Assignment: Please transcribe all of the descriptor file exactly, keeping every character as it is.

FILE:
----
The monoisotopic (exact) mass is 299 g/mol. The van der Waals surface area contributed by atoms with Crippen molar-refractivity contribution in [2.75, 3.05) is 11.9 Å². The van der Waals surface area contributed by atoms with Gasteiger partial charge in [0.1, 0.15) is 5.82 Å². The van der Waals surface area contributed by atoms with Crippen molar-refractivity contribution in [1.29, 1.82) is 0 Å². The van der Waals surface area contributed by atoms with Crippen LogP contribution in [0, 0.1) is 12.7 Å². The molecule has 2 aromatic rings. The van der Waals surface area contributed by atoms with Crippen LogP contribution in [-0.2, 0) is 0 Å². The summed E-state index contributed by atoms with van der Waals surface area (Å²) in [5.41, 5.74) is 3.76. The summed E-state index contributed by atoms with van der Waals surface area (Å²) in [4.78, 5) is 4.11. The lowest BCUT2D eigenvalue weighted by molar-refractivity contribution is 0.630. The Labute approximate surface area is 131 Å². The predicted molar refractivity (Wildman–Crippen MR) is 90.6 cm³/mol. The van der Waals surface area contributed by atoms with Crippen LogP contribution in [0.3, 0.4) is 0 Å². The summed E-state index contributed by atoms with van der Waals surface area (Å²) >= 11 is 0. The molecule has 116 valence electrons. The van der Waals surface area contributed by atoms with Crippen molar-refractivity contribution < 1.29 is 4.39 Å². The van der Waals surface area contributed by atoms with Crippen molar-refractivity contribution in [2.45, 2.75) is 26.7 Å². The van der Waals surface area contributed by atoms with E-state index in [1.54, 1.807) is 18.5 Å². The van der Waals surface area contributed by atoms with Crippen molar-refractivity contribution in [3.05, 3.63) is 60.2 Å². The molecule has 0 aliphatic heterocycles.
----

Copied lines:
The monoisotopic (exact) mass is 299 g/mol. The van der Waals surface area contributed by atoms with Crippen molar-refractivity contribution in [2.75, 3.05) is 11.9 Å². The van der Waals surface area contributed by atoms with Gasteiger partial charge in [0.1, 0.15) is 5.82 Å². The van der Waals surface area contributed by atoms with Crippen molar-refractivity contribution in [1.29, 1.82) is 0 Å². The van der Waals surface area contributed by atoms with Crippen LogP contribution in [0, 0.1) is 12.7 Å². The molecule has 2 aromatic rings. The van der Waals surface area contributed by atoms with Crippen LogP contribution in [-0.2, 0) is 0 Å². The summed E-state index contributed by atoms with van der Waals surface area (Å²) in [5.41, 5.74) is 3.76. The summed E-state index contributed by atoms with van der Waals surface area (Å²) in [4.78, 5) is 4.11. The lowest BCUT2D eigenvalue weighted by molar-refractivity contribution is 0.630. The Labute approximate surface area is 131 Å². The predicted molar refractivity (Wildman–Crippen MR) is 90.6 cm³/mol. The van der Waals surface area contributed by atoms with Crippen LogP contribution in [0.3, 0.4) is 0 Å². The summed E-state index contributed by atoms with van der Waals surface area (Å²) >= 11 is 0. The molecule has 116 valence electrons. The van der Waals surface area contributed by atoms with Crippen molar-refractivity contribution < 1.29 is 4.39 Å². The van der Waals surface area contributed by atoms with Crippen molar-refractivity contribution in [2.45, 2.75) is 26.7 Å². The van der Waals surface area contributed by atoms with E-state index in [1.54, 1.807) is 18.5 Å². The van der Waals surface area contributed by atoms with Crippen molar-refractivity contribution in [3.05, 3.63) is 60.2 Å². The molecule has 0 aliphatic heterocycles.